September 22, 2013

The New Kingdom of Ancient Egypt

The New Kingdom
The New Kingdom which dates from about 1580 B.C. signaled the triumph of Egyptians arms over the whole of the then known world. It was a period of military power based not on defence but on conquest. It was also a period of great artistic achievement and of cultural activity in general. Thebes was still the capital and the priests of Amon were more influential than ever. Ahmose’s immediate successors, Tutmose I and Tut- mose II, devoted their reigns mainly to military expeditions and conquest. Queen Hatshepsut on the other hand was less war-like. She declared herself regent after removing her nephew Tutmose III and reigned alone for twenty two years, wearing a beard and male attire. Her reign, very quiet as far military activity was concerned, was characterised by frantic activity in the artistic sphere and in particular by the construction of the architectural master-piece constituted by the funerary complex at Deir-el-Bahari. At the death of this aunt Tutmose III regained the throne and had the name of the usurper erased from all her monuments.

The New Kingdom of Ancient Egypt
His 34 year reign turned out to be ont of the most splendid periods of Egyptian history. By means of seventeen military compaigns in Asia he defeated the Mitans conclusively. His victories at Megiddo, Kark- hemish and Kadesh are famous. Toward the end of his reign Tutmose III reached the fourth cataract so that Egypt stretched from Napata in Nubia, now Gebel Barkal, to the river Euphrates. In 1372 B.C. Amon-Ofis IV ascended the throne. He has gone down in history as the poet-king and also as the heretical or schismatic king. Frightened by the power of the priests of Amon who had succeeded in creating a state within a state he substituted the worship of Aton, the solar disc, for that of Amon. This new cult did not require the use of images so he closed the temples and dispersed the clergy. He also abandoned Thebes and founded a new capital Akhet-Aton, « the horizon of Aton », now called Tell el-Amarna. His final act was to change his own name from Amon-Ofis, which means « Amon is pleased », to Akhen-Aton, which means « this pleases Aton ».

The New Kingdom of Ancient Egypt
The religious change however did not survive him. The crown passed to the very young Tut-Ankh-Aton who under the influence of the beautiful Nefertiti, « the beautiful one who comes », wife-sister of Akhen- Aton, returned to Thebes after a short while, revived the cult of Amon and changed his own name to Tut- Ankh-Amon. This king who died mysteriously at the age of eighteen has passed into history because of the fascinating story of the discovery of his tomb in 1922 by Howard Carter. Egypt then fell into a state of anarchy and thence into the hands of military rulers: Horemheb, Ramses I, a professional soldier, Seti I who revived the policy of conquest to the east, and finally Ramses II, known as Ramses the Great, who engaged all his forces in order to defeat the armies of the Hittites. They were in fact stopped at Kadesh after an epic battle of doubtful outcome which had no real victors or vanquished. During his seventy seven year reign he enjoyed demonstrating his great power by building colossal monuments e.g. Abu Simbel, Karnak and Luxor. On his death he was succeeded by his son Mineptah. Internal anarchy together with the arrival towards the end of the second millenium B.C. of Indo- European peoples in Libya, Asia and the whole of the Mediterranean basin destroyed an already precarious equilibrium.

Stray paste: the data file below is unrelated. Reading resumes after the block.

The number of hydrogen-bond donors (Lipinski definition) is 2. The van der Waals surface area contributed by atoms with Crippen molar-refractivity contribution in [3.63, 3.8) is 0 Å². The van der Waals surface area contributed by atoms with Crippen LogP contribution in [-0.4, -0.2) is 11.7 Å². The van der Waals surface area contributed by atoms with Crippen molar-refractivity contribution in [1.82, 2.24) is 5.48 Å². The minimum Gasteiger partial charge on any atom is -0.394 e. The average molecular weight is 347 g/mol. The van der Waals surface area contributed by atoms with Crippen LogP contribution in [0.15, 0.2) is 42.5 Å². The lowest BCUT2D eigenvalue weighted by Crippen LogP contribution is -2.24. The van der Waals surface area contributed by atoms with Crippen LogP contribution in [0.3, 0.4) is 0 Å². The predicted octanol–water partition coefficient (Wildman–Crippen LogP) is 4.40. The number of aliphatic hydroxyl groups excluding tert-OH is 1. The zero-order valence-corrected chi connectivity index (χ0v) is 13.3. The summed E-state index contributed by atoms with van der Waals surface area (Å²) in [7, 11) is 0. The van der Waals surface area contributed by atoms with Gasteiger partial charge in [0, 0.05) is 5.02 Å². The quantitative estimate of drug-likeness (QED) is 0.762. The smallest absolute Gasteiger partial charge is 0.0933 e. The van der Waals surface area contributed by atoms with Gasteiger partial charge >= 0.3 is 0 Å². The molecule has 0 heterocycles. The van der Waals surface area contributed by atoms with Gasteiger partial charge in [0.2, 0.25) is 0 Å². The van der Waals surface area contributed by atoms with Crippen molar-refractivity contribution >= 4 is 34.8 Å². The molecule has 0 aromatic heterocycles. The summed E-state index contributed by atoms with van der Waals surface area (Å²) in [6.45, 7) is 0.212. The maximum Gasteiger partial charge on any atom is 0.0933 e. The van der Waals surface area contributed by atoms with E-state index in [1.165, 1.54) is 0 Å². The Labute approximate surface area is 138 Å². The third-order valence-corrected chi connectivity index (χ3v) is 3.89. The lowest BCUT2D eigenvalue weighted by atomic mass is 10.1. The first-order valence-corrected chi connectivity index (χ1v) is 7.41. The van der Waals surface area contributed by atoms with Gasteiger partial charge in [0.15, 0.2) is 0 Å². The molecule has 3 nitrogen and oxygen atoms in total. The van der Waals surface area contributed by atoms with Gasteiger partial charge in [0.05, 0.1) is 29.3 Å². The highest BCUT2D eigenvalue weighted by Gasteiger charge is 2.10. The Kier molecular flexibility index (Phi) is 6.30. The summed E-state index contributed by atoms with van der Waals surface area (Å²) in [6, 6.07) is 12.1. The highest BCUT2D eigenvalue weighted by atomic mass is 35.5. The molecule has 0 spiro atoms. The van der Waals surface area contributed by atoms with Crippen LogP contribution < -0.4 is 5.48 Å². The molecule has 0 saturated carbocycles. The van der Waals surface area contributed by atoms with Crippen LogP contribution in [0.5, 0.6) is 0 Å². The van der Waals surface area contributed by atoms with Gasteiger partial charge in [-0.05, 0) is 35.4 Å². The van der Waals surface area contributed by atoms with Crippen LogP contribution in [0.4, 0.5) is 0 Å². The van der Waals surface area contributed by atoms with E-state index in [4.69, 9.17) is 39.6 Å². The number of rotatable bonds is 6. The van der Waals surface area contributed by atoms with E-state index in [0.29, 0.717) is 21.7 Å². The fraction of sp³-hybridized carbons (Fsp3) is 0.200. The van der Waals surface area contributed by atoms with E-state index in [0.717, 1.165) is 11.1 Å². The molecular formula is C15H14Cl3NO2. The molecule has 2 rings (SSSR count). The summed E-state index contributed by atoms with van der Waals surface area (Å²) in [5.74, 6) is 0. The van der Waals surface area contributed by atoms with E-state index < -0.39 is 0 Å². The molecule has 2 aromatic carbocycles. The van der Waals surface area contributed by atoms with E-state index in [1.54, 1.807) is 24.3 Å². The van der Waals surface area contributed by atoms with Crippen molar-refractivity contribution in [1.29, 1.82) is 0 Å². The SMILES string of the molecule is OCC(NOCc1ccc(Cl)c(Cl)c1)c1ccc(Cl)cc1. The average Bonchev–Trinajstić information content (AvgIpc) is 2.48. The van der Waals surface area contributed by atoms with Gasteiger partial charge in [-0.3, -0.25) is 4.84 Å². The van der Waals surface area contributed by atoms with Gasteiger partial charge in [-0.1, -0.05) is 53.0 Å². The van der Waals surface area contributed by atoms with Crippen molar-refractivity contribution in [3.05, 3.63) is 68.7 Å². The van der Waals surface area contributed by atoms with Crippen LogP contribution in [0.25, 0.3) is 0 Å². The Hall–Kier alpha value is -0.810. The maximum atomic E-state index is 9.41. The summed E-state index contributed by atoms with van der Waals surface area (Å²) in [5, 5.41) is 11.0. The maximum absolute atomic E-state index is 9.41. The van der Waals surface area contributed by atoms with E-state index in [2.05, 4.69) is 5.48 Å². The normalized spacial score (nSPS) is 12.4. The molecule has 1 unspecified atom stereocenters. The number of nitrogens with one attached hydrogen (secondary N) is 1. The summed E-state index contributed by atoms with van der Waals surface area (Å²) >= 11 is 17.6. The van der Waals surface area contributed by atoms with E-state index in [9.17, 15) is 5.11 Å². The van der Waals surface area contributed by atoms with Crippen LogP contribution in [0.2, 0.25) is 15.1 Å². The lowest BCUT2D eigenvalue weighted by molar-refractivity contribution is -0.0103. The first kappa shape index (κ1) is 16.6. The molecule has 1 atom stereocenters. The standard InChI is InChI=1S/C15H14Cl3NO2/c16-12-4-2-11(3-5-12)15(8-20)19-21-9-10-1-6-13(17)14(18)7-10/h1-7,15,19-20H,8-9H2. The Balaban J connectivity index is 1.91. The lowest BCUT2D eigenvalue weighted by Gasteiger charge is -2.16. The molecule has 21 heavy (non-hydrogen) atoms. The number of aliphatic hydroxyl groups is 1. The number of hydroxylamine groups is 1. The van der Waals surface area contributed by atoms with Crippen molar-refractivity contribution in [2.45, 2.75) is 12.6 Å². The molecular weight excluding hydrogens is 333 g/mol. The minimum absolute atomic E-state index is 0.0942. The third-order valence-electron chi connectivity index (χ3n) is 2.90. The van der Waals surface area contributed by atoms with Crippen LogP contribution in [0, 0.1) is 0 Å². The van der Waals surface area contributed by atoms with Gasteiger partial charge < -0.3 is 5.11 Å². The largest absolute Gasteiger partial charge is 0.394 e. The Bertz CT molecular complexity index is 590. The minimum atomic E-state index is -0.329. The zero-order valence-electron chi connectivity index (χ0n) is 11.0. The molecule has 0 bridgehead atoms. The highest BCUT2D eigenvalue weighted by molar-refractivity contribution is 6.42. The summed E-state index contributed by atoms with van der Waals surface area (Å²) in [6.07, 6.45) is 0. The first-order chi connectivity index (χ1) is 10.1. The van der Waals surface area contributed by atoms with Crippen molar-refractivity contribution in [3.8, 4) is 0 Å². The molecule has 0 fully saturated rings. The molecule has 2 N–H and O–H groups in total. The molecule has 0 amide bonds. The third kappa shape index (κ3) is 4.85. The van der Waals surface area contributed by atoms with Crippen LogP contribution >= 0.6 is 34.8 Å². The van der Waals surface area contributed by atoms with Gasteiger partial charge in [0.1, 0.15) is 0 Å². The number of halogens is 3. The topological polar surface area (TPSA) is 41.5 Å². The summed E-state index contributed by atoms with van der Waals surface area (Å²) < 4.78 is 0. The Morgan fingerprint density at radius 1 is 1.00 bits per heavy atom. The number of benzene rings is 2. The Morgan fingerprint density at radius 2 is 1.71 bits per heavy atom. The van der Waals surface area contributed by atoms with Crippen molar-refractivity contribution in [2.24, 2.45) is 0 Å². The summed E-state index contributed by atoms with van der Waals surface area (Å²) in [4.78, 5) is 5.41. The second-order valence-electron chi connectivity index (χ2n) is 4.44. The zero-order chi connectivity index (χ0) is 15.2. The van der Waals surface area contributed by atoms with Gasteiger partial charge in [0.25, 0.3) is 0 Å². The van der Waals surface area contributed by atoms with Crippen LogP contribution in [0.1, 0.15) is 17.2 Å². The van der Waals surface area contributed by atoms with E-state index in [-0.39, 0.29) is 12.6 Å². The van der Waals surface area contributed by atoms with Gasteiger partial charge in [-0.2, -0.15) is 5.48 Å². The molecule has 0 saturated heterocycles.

The New Kingdom of Ancient Egypt
The Third Interim Period started in 1085 B.C. with the advent of the XXIst dynasty when the capital, was at Tanis. The succeeding dynasty saw power first in the hands of a Libyan King and later in the hands of an Ethiopian king, the capital being moved to Nepatat in the Sudan. This was followed by the Saitian-Persian period. In 524 B.C. during the XVIIth dynasty the Persians under Cambyses conquered Egypt for the first time. In 332 B.C. the Egyptians called on Alexander the Great to help them and he was acclaimed as a Liberator. Declared « a son of Ra » by the oracle of Luxor he funded the new city of Alexandria (he was buried there in 323 B.C.) which rapidly became the cultural capital of the whole of the ancient world. His death marked the beginning of the Ptolemaic or lagidan dynasty which started the Helleni- sation of the country. During the two centuries preceding the birth of Christ, Egypt became progressively weaker compared with Rome of which it eventually became a colony. Finally at the death of Theodosius in 595 A.D. Egypt became a part of the Eastern Empire.

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